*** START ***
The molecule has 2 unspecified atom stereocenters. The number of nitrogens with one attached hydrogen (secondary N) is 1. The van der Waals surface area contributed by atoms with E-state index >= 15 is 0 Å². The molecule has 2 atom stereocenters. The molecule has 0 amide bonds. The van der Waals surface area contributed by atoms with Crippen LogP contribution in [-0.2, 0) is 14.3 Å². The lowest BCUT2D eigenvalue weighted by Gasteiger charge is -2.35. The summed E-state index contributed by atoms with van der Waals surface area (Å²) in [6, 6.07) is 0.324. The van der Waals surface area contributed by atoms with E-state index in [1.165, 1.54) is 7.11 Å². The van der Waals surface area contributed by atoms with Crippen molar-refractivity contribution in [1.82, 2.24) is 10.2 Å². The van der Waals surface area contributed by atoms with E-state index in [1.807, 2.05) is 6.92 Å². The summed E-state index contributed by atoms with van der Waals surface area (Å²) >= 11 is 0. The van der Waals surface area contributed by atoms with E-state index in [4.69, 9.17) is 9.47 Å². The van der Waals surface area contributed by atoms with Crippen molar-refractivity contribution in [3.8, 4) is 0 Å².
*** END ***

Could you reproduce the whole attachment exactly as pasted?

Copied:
The molecule has 2 unspecified atom stereocenters. The number of nitrogens with one attached hydrogen (secondary N) is 1. The van der Waals surface area contributed by atoms with E-state index >= 15 is 0 Å². The molecule has 2 atom stereocenters. The molecule has 0 amide bonds. The van der Waals surface area contributed by atoms with Crippen LogP contribution in [-0.2, 0) is 14.3 Å². The lowest BCUT2D eigenvalue weighted by Gasteiger charge is -2.35. The summed E-state index contributed by atoms with van der Waals surface area (Å²) in [6, 6.07) is 0.324. The van der Waals surface area contributed by atoms with E-state index in [1.165, 1.54) is 7.11 Å². The van der Waals surface area contributed by atoms with Crippen molar-refractivity contribution in [1.82, 2.24) is 10.2 Å². The van der Waals surface area contributed by atoms with E-state index in [1.807, 2.05) is 6.92 Å². The summed E-state index contributed by atoms with van der Waals surface area (Å²) >= 11 is 0. The van der Waals surface area contributed by atoms with E-state index in [4.69, 9.17) is 9.47 Å². The van der Waals surface area contributed by atoms with Crippen molar-refractivity contribution in [3.8, 4) is 0 Å².